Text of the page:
Thousands of college students petition to cancel classes for the Eagles parade

For the lucky folks at Immaculata, it actually worked!

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Sydney Schaefer / Billy Penn
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Updated Feb. 8

College students will do almost anything to get out of class. Naturally, they see the Eagles’ first Super Bowl win as a perfect opportunity.

After the city set Thursday, Feb. 8, as the official date for the victory parade, several Philly colleges and universities began announcing classes that day would be cancelled.

Officials at Temple, Drexel, Penn and University of the Arts made their decisions to close partly because commuting via public transportation getting in and out of the city is expected to be difficult (if not nightmarish) — and partly so students, faculty and staff had the opportunity to join in on the fun.

But most college students in the Philly suburbs were out of luck when it came to getting a day off.

Several were so distressed by the lack of a free day that they began petitioning their administrations to suspend classes on Thursday, even if their schools were nowhere near the Center City parade route.

Ursinus College

Those studying in Collegeville, Pennsylvania — about an hour from the Art Museum (where Thursday’s final ceremonies will happen) — created an actual online petition.

With an initial goal of 1,500, the petition has so far raked in more than 1,200 signatures.

But though Ursinus tweeted its support for the Birds on Sunday morning, it hasn’t yet heeded the call to disrupt education in the team’s name.

West Chester University

Meanwhile, West Chester students’ online petition has a whopping 6,500 signatures so far. That’s despite the fact that the school is more than an hour away from the Art Museum.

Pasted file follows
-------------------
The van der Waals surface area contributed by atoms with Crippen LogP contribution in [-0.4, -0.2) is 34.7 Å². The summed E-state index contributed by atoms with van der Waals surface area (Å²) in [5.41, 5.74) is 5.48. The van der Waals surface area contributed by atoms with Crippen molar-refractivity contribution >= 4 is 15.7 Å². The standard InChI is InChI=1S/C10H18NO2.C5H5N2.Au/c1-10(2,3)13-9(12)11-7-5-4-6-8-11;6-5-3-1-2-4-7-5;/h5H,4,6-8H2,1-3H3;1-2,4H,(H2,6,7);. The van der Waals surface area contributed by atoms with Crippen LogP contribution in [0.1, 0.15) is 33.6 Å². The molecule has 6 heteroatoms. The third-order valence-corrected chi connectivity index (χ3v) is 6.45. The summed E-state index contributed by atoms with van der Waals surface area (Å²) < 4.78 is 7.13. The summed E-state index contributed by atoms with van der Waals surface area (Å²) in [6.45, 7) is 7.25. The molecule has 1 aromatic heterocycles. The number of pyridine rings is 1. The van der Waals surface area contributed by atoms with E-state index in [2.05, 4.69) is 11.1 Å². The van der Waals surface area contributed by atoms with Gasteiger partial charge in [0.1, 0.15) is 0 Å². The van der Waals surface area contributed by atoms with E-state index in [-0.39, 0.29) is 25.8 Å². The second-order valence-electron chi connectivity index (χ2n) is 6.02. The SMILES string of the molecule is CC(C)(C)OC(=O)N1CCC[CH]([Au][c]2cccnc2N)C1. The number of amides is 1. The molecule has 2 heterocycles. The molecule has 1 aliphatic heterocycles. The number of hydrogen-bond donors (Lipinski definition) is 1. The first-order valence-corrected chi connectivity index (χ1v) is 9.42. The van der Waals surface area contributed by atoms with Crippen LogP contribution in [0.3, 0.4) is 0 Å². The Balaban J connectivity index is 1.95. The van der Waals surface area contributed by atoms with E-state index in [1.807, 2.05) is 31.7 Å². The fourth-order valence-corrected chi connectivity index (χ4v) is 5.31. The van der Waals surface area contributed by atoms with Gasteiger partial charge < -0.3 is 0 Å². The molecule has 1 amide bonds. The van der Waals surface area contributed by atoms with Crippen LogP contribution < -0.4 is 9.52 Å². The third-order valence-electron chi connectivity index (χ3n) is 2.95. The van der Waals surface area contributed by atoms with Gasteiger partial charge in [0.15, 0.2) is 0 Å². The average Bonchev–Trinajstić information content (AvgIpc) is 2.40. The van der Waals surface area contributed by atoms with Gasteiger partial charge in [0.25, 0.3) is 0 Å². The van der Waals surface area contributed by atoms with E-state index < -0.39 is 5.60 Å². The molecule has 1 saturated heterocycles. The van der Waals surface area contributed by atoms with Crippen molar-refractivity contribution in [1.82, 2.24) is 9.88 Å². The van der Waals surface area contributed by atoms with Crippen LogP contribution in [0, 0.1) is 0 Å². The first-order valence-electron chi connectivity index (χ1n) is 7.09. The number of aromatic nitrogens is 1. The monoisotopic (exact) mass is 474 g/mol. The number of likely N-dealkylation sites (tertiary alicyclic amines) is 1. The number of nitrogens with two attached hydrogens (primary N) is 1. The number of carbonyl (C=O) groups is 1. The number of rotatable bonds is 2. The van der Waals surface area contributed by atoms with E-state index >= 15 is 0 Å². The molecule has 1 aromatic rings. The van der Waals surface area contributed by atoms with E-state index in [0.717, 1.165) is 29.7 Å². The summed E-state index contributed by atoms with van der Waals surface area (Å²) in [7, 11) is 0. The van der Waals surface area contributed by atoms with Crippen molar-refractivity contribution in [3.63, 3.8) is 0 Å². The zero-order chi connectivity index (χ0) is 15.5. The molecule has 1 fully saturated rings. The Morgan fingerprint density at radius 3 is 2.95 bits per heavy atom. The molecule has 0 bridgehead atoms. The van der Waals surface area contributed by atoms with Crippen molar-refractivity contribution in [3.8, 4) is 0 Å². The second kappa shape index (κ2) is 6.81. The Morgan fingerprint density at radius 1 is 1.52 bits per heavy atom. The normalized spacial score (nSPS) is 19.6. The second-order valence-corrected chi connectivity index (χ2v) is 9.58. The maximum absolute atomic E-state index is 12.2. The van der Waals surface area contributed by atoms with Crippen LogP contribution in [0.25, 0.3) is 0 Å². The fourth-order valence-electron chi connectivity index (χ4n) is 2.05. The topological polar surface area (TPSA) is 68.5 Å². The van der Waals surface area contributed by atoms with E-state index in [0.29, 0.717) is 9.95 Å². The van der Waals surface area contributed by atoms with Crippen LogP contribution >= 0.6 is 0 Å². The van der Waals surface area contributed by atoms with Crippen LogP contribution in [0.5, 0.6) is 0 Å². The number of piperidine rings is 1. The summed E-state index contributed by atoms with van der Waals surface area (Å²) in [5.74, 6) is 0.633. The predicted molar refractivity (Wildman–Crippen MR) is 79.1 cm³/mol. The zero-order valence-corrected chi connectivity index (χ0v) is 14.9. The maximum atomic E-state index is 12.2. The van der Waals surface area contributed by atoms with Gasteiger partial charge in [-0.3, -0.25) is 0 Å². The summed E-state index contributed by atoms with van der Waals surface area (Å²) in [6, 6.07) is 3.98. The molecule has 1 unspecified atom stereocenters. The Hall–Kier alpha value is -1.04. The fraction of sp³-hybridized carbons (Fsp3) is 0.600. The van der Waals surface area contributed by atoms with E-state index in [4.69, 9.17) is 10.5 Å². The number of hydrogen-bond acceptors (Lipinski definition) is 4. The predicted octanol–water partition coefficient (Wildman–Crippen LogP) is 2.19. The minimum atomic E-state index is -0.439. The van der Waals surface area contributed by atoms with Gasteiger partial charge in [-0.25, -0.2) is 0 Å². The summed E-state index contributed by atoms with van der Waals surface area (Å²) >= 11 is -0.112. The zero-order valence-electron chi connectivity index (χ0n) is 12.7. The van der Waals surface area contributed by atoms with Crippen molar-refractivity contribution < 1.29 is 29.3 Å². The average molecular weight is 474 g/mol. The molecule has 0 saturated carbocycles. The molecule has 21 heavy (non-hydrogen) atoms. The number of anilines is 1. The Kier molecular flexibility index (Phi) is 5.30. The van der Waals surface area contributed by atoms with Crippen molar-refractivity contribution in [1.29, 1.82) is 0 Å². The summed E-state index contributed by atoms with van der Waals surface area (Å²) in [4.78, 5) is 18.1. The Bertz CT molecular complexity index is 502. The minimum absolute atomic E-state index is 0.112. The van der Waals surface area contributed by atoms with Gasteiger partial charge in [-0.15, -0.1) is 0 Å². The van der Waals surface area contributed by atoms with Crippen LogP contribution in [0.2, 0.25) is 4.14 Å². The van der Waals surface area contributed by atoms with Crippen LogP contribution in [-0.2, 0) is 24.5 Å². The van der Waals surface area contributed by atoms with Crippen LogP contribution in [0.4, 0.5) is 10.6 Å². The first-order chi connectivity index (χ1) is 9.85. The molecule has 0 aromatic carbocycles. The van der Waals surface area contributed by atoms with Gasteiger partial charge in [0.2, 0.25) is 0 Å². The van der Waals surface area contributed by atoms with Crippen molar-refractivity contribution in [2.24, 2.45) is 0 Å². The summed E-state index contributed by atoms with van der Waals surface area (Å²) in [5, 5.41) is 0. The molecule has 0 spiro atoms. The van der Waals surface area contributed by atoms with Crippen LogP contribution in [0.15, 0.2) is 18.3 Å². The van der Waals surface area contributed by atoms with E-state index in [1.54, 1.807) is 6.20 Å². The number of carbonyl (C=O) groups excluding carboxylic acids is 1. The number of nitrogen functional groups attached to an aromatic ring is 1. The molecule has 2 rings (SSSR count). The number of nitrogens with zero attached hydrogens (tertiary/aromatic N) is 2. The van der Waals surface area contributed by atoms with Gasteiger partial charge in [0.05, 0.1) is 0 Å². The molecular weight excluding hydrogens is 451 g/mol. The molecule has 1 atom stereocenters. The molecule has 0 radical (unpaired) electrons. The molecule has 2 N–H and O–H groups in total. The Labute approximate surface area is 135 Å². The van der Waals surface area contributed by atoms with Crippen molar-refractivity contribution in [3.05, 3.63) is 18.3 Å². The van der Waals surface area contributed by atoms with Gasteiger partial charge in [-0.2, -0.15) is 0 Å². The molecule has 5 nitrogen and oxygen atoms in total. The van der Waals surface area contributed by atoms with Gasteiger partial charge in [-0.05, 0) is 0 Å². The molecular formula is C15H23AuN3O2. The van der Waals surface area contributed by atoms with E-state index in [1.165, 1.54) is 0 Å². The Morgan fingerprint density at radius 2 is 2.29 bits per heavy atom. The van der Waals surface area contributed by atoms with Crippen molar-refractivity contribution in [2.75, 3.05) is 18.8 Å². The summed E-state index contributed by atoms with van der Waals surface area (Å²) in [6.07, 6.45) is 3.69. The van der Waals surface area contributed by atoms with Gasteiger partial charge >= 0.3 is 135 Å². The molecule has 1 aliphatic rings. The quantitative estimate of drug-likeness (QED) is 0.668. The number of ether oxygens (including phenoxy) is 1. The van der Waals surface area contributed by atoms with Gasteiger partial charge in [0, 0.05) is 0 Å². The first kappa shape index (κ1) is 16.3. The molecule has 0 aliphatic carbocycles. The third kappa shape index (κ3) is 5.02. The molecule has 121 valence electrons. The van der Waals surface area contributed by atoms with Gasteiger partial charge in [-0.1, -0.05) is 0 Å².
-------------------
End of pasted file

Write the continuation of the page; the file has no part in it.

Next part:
On social media, students have expressed the need for a full day off to support the region’s NFL champs. One student even called out Carson Wentz specifically, asking the team’s injured quarterback to support the cause.

No dice, West Chester. Seems like you’ll still have to hit the books Thursday.

Immaculata University

FYI, not all the student petitions were total busts. One Immaculata student begged for the day off — and he actually got it, despite the school being located an hour away from the action.

Maybe it’s because he asked so nicely?

University of Delaware

This school’s petition is lacking in support compared to the others: fewer than 600 signatures so far.  Probably because it isn’t actually anywhere near Philly.

True, Delaware doesn’t really have its own team to root for, but seriously, guys, you’re reaching.

Rowan University

South Jersey, on the other hand, is prime Eagles territory. Students from this Glassboro school set up a petition and clamored on Twitter to get classes excused this week.

Extra poignant because 23-year-old running back Corey Clement hails from the Gloucester County town.

But despite a few thousand RTs (and that Clement call-out), Rowan will have class as usual on Thursday. Sorry, NJ.

Villanova University

When Villanova won the NCAA championship in 2016, Philly hosted a parade for the school at City Hall. And it got pretty crazy. Thousands of Villanova fans turned out in Center City and flooded Market Street.

For this parade, Villanova students probably won’t get the same opportunity. The university hasn’t yet announced it will cancel class this Thursday.

Still, you might see some Villanova students at the parade. Let’s be realistic.

Holy Family University

About 40 minutes from the parade’s final stop, students from this Northeast Philly college also want off. There are more than 1,500 signatures on Holy Family’s online petition.

Sorry guys, it’s not looking good. Holy Family hasn’t yet announced any cancellations for this Thursday.

La Salle University

More than 1,100 students signed off on cancelling classes at La Salle — and the petition was delivered directly to the Office of the President. Lucky for them, their wish was granted. Yesterday, La Salle announced it would be another school among the lucky few to actually cancel class on Thursday.

And apparently it meant a lot to people.